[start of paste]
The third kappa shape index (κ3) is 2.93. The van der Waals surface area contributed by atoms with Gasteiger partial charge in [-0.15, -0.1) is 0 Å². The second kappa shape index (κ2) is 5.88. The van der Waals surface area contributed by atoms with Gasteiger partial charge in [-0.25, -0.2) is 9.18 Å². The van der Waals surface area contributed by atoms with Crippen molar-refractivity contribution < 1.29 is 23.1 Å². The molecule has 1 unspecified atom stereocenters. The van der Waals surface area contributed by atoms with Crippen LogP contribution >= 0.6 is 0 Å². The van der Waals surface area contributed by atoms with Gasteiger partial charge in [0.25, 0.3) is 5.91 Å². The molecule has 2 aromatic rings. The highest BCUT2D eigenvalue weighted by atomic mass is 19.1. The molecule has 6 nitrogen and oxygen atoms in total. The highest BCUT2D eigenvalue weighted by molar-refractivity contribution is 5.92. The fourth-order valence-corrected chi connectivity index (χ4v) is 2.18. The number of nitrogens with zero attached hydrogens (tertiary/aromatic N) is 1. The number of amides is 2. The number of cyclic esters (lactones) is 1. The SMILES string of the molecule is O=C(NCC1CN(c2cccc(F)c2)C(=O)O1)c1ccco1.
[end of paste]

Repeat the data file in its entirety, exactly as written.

The third kappa shape index (κ3) is 2.93. The van der Waals surface area contributed by atoms with Gasteiger partial charge in [-0.15, -0.1) is 0 Å². The second kappa shape index (κ2) is 5.88. The van der Waals surface area contributed by atoms with Gasteiger partial charge in [-0.25, -0.2) is 9.18 Å². The van der Waals surface area contributed by atoms with Crippen molar-refractivity contribution < 1.29 is 23.1 Å². The molecule has 1 unspecified atom stereocenters. The van der Waals surface area contributed by atoms with Crippen LogP contribution >= 0.6 is 0 Å². The van der Waals surface area contributed by atoms with Gasteiger partial charge in [0.25, 0.3) is 5.91 Å². The molecule has 2 aromatic rings. The highest BCUT2D eigenvalue weighted by atomic mass is 19.1. The molecule has 6 nitrogen and oxygen atoms in total. The highest BCUT2D eigenvalue weighted by molar-refractivity contribution is 5.92. The fourth-order valence-corrected chi connectivity index (χ4v) is 2.18. The number of nitrogens with zero attached hydrogens (tertiary/aromatic N) is 1. The number of amides is 2. The number of cyclic esters (lactones) is 1. The SMILES string of the molecule is O=C(NCC1CN(c2cccc(F)c2)C(=O)O1)c1ccco1.